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Journal of Radioanalytical and Nuclear Chemistry
Authors:
E. Tereshatov
,
H. Bruchertseifer
,
M. Voronyuk
,
G. Starodub
,
O. Petrushkin
, and
S. Dmitriev

Abstract  

Isocratic anion exchange separations of Group V elements from solutions containing HF have been considered for the development of Db aqueous phase chemistry experiments. Separation of Nb/Ta from an HF/NH4F system has been demonstrated but has limited utility due to interferences with alpha and spontaneous fission (SF) source preparation. The physical parameters associated with ion exchange chromatography have been optimized for the separation and sequential isolation of Pa, Nb and Ta from mixed HF/HNO3 solutions. A suitable procedure incorporating a series of successive chemical separation techniques, i.e. precipitation and ion exchange chromatography, has been suggested for off-line Db characterization studies.

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Abstract  

Two separation techniques for plutonium determination using IBCS AnaLig® Pu02 molecular recognition technology product (MRT) and extraction chromatography TRU® resin (Eichrom ®Industries) to effectively and selectively separate and recover plutonium were tested. The performance of the methods was successfully tested by analysis of NPL (High Alpha–Beta 2003, 2005) intercomparison sample and radioactive sludge sample from NPP A1 Jaslovské Bohunice with high activities of the plutonium radionuclides. The results obtained for both procedures were compared in terms of activities and recoveries.

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Abstract  

In 1944 Los Alamos National Laboratory (LANL) instituted a program for the collection and analyses of urine samples from individuals working with plutonium. This program has operated continuously for over 60 years. During that time the plutonium bioassay program incorporated advances in urine sample collection, radiochemical separation techniques, alpha-spectroscopy and thermal ionization mass spectrometry measurement techniques as well as cleanroom technology. All of these advances have produced incremental improvements in plutonium detection limits. A chronological description is given of the methodologies used in the plutonium bioassay program at Los Alamos.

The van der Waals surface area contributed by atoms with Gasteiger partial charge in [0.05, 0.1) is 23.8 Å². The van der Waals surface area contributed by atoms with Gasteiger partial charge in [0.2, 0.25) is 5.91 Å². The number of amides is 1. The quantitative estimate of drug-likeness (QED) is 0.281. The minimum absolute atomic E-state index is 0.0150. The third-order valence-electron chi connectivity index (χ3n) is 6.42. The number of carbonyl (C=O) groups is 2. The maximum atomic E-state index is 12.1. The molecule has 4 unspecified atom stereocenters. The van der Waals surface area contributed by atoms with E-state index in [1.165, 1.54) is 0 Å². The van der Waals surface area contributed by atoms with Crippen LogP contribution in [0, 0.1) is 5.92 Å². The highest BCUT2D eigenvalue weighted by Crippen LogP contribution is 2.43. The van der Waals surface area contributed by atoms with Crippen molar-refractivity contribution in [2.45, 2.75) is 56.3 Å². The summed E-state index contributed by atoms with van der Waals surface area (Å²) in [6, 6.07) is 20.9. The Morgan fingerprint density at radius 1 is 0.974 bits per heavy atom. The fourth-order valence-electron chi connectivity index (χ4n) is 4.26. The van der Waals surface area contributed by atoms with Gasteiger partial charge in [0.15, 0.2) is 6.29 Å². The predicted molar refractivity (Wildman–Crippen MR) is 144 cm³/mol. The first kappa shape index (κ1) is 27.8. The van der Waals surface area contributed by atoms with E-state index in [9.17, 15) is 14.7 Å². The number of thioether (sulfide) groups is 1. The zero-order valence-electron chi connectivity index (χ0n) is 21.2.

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High performance thin layer chromatography (HPTLC) is a frequently used separation technique which works well for quantification of caffeine and quinine in beverages. Competing separation techniques, e.g. high-performance liquid chromatography (HPLC) or gas chromatography (GC), are not suitable for sugar-containing samples, because these methods need special pretreatment by the analyst. In HPTLC, however, it is possible to separate ‘dirty’ samples without time-consuming pretreatment, because disposable HPTLC plates are used. A convenient method for quantification of caffeine and quinine in beverages, without sample pretreatment, is presented below. The basic theory of in-situ quantification in HPTLC by use of remitted light is introduced and discussed. Several linearization models are discussed.A home-made diode-array scanner has been used for quantification; this, for the first time, enables simultaneous measurements at different wavelengths. The new scanner also enables fluorescence evaluation without further equipment. Simultaneous recording at different wavelengths improves the accuracy and reliability of HPTLC analysis. These aspects result in substantial improvement of in-situ quantitative densitometric analysis and enable quantification of compounds in beverages.

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Optimum-performance laminar chromatography (previously known as overpressured-layer chromatography; OPLC) exploits the advantages of the optimum laminar flow of mobile phase obtained by use of pump to introduce the mobile phase to the adsorbent layer in an automated, microprocessor-controlled separation system. The optimized flow profile in OPLC is the basis of the efficiency of this new technique. The attractiveness of OPLC is particularly apparent from the width of the separation surface (large number of samples). OPLC has enabled improvement of the velocity profile with a decrease in eddy diffusion.OPLC can be used for efficient separation of formaldehyde (HCHO) and some betaines, potential HCHO generators, in macroscopic fungi. Endogenous HCHO is determined, after conversion to formaldemethone, and characterized from proton magnetic resonance spectroscopic ( 1 H NMR) and electron-impact mass spectrometric (EIMS) data. The results show that macroscopic fungi contain moderate levels of HCHO compared with, for example, the leaves of certain higher plant species. Among the betaines, l-carnitine and glycinebetaine were identified by matrix-assisted laser-desorption ionization mass spectrometry (MALDI MS), 1 H NMR spectroscopy, and OPLC. Data prove that automated OPLC, a new separation technique, is suitable for efficient separation of natural substances from a large number of samples in one separation; it is, therefore, a prospective complementary methodological direction among separation techniques.